Three Atlantic Southeast Airlines (ASA) aircraft remain out of service following an overnight maintenance mishap at the company’s Baton Rouge maintenance facility on 7 July.


Though the US FAA says the three aircraft -- two CRJ200s and one CRJ700 -- sustained “significant” damage as a result of the chain reaction, the mechanics involved received only minor “scrapes”, says ASA.

The incident unfurled around 2 a.m. central time when maintainers servicing N706EV, a CRJ700, were performing a compressor wash outside of the hangar. According to the FAA, the ASA mechanic was “dry motoring” the left engine “when it ignited and (the aircraft) jumped the chocks.” N706EV then hit the tail of N975EV, a CRJ200, which “caused the aircraft to change direction, head toward the ASA hangar and strike the left forward nose section on aircraft N916EV”, the second CRJ200.

The FAA says all three aircraft received “significant” damage, with some combination of wings, noses, tail cones, ailerons, rudders and nose landing gear affected. The FAA says ASA’s director of maintenance notified the agency shortly after the incident occurred.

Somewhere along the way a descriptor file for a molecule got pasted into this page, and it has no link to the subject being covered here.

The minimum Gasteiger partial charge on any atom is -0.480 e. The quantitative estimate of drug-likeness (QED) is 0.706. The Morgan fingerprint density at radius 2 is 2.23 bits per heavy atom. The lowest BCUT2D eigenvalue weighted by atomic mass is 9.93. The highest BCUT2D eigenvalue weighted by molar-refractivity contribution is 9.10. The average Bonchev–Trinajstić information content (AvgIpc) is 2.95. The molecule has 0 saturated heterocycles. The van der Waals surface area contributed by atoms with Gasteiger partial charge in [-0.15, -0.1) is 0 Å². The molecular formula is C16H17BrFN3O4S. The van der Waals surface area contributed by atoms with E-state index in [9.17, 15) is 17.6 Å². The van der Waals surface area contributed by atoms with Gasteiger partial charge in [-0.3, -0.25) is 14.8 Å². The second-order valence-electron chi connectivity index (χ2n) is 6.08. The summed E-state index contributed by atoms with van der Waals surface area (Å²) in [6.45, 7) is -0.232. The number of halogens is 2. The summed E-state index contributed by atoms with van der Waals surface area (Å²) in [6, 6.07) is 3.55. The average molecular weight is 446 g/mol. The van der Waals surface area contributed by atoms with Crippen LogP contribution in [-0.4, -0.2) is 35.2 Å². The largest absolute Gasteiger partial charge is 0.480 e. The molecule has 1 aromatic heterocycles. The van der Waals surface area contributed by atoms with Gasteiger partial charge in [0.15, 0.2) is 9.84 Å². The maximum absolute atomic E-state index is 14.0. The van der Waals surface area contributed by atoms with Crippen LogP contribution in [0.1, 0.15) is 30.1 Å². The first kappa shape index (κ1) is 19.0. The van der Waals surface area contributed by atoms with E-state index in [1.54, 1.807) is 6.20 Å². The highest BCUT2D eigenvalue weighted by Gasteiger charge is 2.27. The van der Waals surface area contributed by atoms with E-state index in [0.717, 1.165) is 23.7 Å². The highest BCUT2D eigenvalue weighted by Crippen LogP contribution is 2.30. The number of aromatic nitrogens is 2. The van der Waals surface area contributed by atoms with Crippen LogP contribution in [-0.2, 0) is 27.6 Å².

An ASA spokeswoman says the “extremely rare” event did not impact passenger service and that both CRJ200s are repairable. She added that the airline and Bombardier “are determining the final status” of repairing the CRJ700. ASA did not give an estimate for the potential amount of damage.

“We performed an internal investigation in the days and weeks after (the incident),” she tells ATI. “As a result, we made adjustments to routine maintenance practices to make sure people and aircraft are safe.” The spokeswoman says the mechanic performing the test continues to work for the company.